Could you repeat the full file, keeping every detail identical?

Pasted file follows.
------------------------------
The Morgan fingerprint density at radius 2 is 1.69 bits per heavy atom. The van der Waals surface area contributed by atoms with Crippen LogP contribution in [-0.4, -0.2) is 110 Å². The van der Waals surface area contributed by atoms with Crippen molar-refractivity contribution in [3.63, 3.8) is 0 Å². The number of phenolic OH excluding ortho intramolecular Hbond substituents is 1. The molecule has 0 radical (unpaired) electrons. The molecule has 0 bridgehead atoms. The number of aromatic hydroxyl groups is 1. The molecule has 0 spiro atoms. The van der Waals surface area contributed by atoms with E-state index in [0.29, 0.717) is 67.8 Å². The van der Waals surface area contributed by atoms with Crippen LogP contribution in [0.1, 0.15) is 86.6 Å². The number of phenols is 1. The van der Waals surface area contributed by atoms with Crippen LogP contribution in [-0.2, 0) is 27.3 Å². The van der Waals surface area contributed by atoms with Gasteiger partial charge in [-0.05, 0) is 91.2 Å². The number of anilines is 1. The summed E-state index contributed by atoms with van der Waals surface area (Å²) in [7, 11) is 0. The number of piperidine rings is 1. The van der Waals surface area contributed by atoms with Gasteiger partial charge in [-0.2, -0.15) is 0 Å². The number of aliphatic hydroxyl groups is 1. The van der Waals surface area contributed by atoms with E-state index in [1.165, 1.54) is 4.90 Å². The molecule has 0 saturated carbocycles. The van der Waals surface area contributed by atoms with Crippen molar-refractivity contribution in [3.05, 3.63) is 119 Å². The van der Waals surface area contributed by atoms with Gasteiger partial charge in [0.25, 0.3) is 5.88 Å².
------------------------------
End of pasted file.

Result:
The Morgan fingerprint density at radius 2 is 1.69 bits per heavy atom. The van der Waals surface area contributed by atoms with Crippen LogP contribution in [-0.4, -0.2) is 110 Å². The van der Waals surface area contributed by atoms with Crippen molar-refractivity contribution in [3.63, 3.8) is 0 Å². The number of phenolic OH excluding ortho intramolecular Hbond substituents is 1. The molecule has 0 radical (unpaired) electrons. The molecule has 0 bridgehead atoms. The number of aromatic hydroxyl groups is 1. The molecule has 0 spiro atoms. The van der Waals surface area contributed by atoms with E-state index in [0.29, 0.717) is 67.8 Å². The van der Waals surface area contributed by atoms with Crippen LogP contribution in [0.1, 0.15) is 86.6 Å². The number of phenols is 1. The van der Waals surface area contributed by atoms with Crippen LogP contribution in [-0.2, 0) is 27.3 Å². The van der Waals surface area contributed by atoms with Gasteiger partial charge in [-0.05, 0) is 91.2 Å². The number of anilines is 1. The summed E-state index contributed by atoms with van der Waals surface area (Å²) in [7, 11) is 0. The number of piperidine rings is 1. The van der Waals surface area contributed by atoms with Gasteiger partial charge in [-0.2, -0.15) is 0 Å². The number of aliphatic hydroxyl groups is 1. The van der Waals surface area contributed by atoms with E-state index in [1.165, 1.54) is 4.90 Å². The molecule has 0 saturated carbocycles. The van der Waals surface area contributed by atoms with Crippen molar-refractivity contribution in [3.05, 3.63) is 119 Å². The van der Waals surface area contributed by atoms with Gasteiger partial charge in [0.25, 0.3) is 5.88 Å².